LOS ANGELES, Aug 5 — In the United States, homeowners are converting their sheds into cottages and garages into living spaces, creating a second home on the same lot. Not only does it offer homeowners a potential new source of income, it also opens up new possibilities for more affordable housing for tenants. In California, the procedures for creating these homes have now been standardised in order to respond to the housing crisis affecting the country.
A garage transformed into an apartment, a studio built onto the side of a house or a shed renovated and expanded in order to house adult children? A wide range of different types of outbuildings on US properties are being built or adapted to give them a new purpose.
In 2020, the American company Freddie Mac noted in a report that the number of permits to create outbuildings had increased by 8.6 per cent in 15 years in the country. Over the same period (2003 to 2019), the rate of rental ads increased from 1.8 per cent to 4.1 per cent.
The housing crisis in the United States partly explains the use of this alternative. Over the past two years, rent prices have experienced a dramatic change. The purchase price of houses has risen by 30 per cent over that timeframe, reports National Public Radio (NPR). And these increases are being seen both in large coastal cities like San Francisco, Los Angeles or New York, as well as cities like Phoenix and Las Vegas.
LA standardises accessory dwelling units
“Accessory dwelling units” allow owners to make ends meet by renting out these additional living spaces, while enabling tenants with limited budgets to find appropriate accommodation. Because these outbuildings offer advantages of “regular houses,” located in residential settings and extending up to 90 square meters in LA.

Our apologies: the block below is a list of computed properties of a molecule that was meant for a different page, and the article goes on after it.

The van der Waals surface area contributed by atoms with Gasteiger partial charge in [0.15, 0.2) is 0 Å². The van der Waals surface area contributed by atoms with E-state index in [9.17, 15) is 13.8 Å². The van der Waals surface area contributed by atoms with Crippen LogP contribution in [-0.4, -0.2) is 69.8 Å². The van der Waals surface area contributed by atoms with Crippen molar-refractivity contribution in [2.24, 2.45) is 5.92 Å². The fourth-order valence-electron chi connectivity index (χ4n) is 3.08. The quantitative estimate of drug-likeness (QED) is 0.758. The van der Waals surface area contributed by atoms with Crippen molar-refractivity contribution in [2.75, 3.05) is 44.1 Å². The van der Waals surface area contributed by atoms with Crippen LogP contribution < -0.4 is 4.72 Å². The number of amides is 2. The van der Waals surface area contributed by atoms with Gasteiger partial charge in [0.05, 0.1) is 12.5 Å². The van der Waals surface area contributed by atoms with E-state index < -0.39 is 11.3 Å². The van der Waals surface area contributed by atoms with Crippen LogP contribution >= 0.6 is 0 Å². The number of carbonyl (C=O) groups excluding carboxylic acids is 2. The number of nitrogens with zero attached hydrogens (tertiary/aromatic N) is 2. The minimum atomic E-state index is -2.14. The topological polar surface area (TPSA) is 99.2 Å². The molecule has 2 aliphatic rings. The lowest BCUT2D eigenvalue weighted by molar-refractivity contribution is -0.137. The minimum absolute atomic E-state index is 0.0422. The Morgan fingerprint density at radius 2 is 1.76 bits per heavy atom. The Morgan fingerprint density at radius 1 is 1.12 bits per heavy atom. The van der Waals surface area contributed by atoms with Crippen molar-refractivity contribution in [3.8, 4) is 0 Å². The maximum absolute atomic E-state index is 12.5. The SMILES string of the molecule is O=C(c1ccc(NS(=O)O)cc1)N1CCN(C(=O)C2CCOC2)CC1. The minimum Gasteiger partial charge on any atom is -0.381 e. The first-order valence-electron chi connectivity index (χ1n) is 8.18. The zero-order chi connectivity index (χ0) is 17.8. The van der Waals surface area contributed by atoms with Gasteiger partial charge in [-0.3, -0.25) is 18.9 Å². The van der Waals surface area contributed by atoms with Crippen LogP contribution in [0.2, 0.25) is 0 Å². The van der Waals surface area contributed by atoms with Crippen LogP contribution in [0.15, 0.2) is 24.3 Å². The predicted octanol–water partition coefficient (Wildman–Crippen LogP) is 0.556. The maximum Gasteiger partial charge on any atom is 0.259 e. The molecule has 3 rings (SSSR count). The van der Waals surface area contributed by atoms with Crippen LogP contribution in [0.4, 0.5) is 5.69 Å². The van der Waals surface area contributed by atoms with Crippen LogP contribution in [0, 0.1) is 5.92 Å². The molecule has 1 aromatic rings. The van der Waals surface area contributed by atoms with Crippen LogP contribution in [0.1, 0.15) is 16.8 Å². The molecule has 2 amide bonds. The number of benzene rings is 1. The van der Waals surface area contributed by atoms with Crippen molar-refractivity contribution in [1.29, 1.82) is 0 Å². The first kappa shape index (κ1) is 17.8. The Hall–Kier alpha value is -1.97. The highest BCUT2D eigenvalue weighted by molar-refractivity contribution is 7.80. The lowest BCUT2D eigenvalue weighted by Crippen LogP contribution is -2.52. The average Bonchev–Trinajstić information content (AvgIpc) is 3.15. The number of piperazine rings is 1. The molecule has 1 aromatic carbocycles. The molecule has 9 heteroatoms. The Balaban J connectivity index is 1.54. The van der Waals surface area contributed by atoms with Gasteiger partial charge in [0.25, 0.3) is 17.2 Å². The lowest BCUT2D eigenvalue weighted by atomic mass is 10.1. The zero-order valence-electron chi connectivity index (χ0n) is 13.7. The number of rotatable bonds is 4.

In Los Angeles, accessory dwelling units have become so popular that the city’s Department of Building and Safety (LADBS) has published standard plans for validated models. This means that you can choose your plan and buy directly from the approved builder.
More broadly, California has ended single-family zoning, enabling two units on a property where previously only one was possible.
Bringing families closer together?
Some families, such as those profiled in the San Francisco Chronicle, are planning to use the changes to accommodate extended family members, such as aging parents. A change in the approach to housing that presents potential benefits for instance for dealing with needs of elderly relatives as well as for childcare.
As many families moved closer together during the covid-19 pandemic for financial reasons or to be able to see one another more easily in cases of lockdowns. Perhaps these new approaches to housing will create new styles of family living. — ETX Studio